For some of us there has been a persistent sense of déjà vu. A generation that never knew the city without the Twin Towers has placed them high in skyscraper hagiography because of their terrible fate. But the New York skyline has changed many times, and will again. An earlier skyline, dominated by earlier icons, the Empire State and Chrysler buildings, had a richness and variety not yet diminished by the brutal breaking of scale and loss of architectural detail when the Port Authority built not one, but two of the tallest buildings in the world. Whether the move from bridges and tunnels to gargantuan real estate was vanity, greed, or the deal of the century, the Twin Towers could be built only by using the authority's independent powers to override all of New York's height, building and zoning codes and restrictions. The same excessive bulk is being reproduced today.

    Power has shifted from the Port Authority to Mr. Silverstein, who holds the leases and the insurance payments as bargaining chips in a spectacular demonstration of negotiation as spectator sport, turning the screws to his advantage in every conceivable way while foreclosing the possibility of a more publicly responsive development.

    After 9/11 it was easy to forget that the Twin Towers were an economic disaster that depressed the New York rental market for years. As a palliative, Gov. Nelson Rockefeller packed the near-empty buildings with New York State offices. Learning, or not learning, from the past, Gov. George Pataki is once again dragooning government agencies to avoid the same problem in the tenantless Freedom Tower, while protests rise against the unseemly public subsidy of Mr. Silverstein's creatively calculated $59-a-square foot rent, and captive workers revolt at occupying a high-rise symbol of terrorism.

    New York has been no stranger to controversial projects of this scale. What began as a search for a new home for the Metropolitan Opera became Rockefeller Center when the Met withdrew as the Depression deepened in the 1930s and John D. Rockefeller Jr. found himself holding a huge, money-losing tract of midtown land. A businessman who always insisted on his 6% of any philanthropic undertaking, he turned the project into a hardnosed real-estate development. The bottom line, and there always is one in New York, is that these sites involve some of the highest land values in the world, which inevitably influences the outcome.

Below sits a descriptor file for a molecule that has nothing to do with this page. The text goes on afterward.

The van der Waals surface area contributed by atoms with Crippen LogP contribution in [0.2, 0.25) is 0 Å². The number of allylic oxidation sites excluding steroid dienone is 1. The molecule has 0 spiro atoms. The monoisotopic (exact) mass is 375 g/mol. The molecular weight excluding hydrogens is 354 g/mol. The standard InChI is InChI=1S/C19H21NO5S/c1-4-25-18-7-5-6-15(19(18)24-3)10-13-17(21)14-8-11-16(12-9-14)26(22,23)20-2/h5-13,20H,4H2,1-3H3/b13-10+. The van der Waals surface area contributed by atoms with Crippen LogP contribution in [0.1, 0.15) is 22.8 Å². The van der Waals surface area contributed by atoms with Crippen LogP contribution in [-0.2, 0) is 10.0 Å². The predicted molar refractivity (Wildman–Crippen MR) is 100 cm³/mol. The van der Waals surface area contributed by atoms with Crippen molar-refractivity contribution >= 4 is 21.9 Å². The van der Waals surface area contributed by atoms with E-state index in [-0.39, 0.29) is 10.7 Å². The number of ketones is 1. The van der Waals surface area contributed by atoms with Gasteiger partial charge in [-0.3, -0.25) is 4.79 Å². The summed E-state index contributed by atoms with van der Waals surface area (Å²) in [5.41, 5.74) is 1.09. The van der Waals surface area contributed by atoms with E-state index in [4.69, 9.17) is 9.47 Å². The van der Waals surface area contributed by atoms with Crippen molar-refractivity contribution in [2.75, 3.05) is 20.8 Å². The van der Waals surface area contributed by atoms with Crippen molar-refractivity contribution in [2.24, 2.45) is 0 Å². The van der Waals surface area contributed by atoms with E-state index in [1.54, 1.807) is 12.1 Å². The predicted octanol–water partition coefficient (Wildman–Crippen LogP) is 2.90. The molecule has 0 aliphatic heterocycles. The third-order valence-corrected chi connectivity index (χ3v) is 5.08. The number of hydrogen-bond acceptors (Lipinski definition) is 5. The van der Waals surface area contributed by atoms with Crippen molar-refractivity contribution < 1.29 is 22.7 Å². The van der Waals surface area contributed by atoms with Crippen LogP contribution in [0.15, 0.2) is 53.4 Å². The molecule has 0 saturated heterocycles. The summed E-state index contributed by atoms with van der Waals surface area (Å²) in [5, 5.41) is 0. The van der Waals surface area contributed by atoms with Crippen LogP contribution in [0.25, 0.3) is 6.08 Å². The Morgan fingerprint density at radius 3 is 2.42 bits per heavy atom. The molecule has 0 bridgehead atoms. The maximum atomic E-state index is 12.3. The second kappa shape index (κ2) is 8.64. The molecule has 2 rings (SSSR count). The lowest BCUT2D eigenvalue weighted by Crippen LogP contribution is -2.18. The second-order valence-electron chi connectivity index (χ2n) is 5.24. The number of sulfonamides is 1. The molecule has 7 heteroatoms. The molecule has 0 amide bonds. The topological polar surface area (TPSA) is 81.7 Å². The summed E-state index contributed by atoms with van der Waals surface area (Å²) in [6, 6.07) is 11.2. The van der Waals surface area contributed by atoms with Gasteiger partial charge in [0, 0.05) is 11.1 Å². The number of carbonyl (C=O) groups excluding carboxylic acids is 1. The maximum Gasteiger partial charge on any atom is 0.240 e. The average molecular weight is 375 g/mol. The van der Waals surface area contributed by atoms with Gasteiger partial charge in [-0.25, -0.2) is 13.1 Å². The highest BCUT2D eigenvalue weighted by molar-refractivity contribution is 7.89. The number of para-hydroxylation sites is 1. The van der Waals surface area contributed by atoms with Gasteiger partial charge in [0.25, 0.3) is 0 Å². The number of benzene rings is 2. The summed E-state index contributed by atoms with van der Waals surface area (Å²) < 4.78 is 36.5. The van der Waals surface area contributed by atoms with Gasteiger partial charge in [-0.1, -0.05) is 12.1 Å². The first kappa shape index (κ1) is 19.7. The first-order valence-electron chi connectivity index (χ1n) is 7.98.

But Rockefeller Center was built with a master plan. When millions of square feet were thrown onto a market that could not absorb them -- déjà vu all over again -- this distinctive complex of commercial and cultural facilities with its attractive public spaces was able to survive as a prestigious international business venue and a popular entertainment center. Not least, its coherent style was the work of a group of architects as prominent in their own day as those currently involved downtown. Raymond Hood had designed the Daily News Building and Wallace Harrison would become the lead architect of the United Nations, but both were part of a consortium of top practitioners known simply as the Associated Architects. No one did his own thing. Together, they achieved a lasting level of coordinated excellence.

    Rockefeller Center is not a model to be followed literally -- every age has its own style and sensibility. Today's aesthetic and technological resources are enormous; they can support a wide variety of solutions. I do not believe for a moment that we are no longer capable of building great cities of symbolic beauty and enduring public amenity. What Ground Zero tells us is that we have lost the faith and the nerve, the knowledge and the leadership, to make it happen now.
    Ms. Huxtable is the Journal's architecture critic.